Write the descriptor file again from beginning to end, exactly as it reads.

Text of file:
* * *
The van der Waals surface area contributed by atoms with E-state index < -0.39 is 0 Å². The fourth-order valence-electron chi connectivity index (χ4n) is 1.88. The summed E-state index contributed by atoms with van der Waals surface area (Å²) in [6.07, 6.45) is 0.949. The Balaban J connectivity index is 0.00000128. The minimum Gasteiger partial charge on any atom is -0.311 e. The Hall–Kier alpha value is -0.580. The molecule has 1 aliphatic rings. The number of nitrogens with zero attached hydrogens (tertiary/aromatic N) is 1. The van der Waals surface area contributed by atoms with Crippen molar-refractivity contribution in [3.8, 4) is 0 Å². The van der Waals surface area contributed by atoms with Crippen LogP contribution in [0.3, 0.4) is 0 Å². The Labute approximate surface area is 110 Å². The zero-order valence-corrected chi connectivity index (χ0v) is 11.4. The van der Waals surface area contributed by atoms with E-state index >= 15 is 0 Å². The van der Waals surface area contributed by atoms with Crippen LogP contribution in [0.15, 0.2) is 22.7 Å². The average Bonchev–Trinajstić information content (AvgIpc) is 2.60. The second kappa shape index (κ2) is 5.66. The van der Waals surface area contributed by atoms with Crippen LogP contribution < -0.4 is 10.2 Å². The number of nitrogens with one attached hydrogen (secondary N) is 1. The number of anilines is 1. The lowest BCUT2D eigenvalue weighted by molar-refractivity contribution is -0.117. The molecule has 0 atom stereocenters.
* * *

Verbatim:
The van der Waals surface area contributed by atoms with E-state index < -0.39 is 0 Å². The fourth-order valence-electron chi connectivity index (χ4n) is 1.88. The summed E-state index contributed by atoms with van der Waals surface area (Å²) in [6.07, 6.45) is 0.949. The Balaban J connectivity index is 0.00000128. The minimum Gasteiger partial charge on any atom is -0.311 e. The Hall–Kier alpha value is -0.580. The molecule has 1 aliphatic rings. The number of nitrogens with zero attached hydrogens (tertiary/aromatic N) is 1. The van der Waals surface area contributed by atoms with Crippen molar-refractivity contribution in [3.8, 4) is 0 Å². The van der Waals surface area contributed by atoms with Crippen LogP contribution in [0.3, 0.4) is 0 Å². The Labute approximate surface area is 110 Å². The zero-order valence-corrected chi connectivity index (χ0v) is 11.4. The van der Waals surface area contributed by atoms with E-state index >= 15 is 0 Å². The van der Waals surface area contributed by atoms with Crippen LogP contribution in [0.15, 0.2) is 22.7 Å². The average Bonchev–Trinajstić information content (AvgIpc) is 2.60. The second kappa shape index (κ2) is 5.66. The van der Waals surface area contributed by atoms with Crippen LogP contribution < -0.4 is 10.2 Å². The number of nitrogens with one attached hydrogen (secondary N) is 1. The number of anilines is 1. The lowest BCUT2D eigenvalue weighted by molar-refractivity contribution is -0.117. The molecule has 0 atom stereocenters.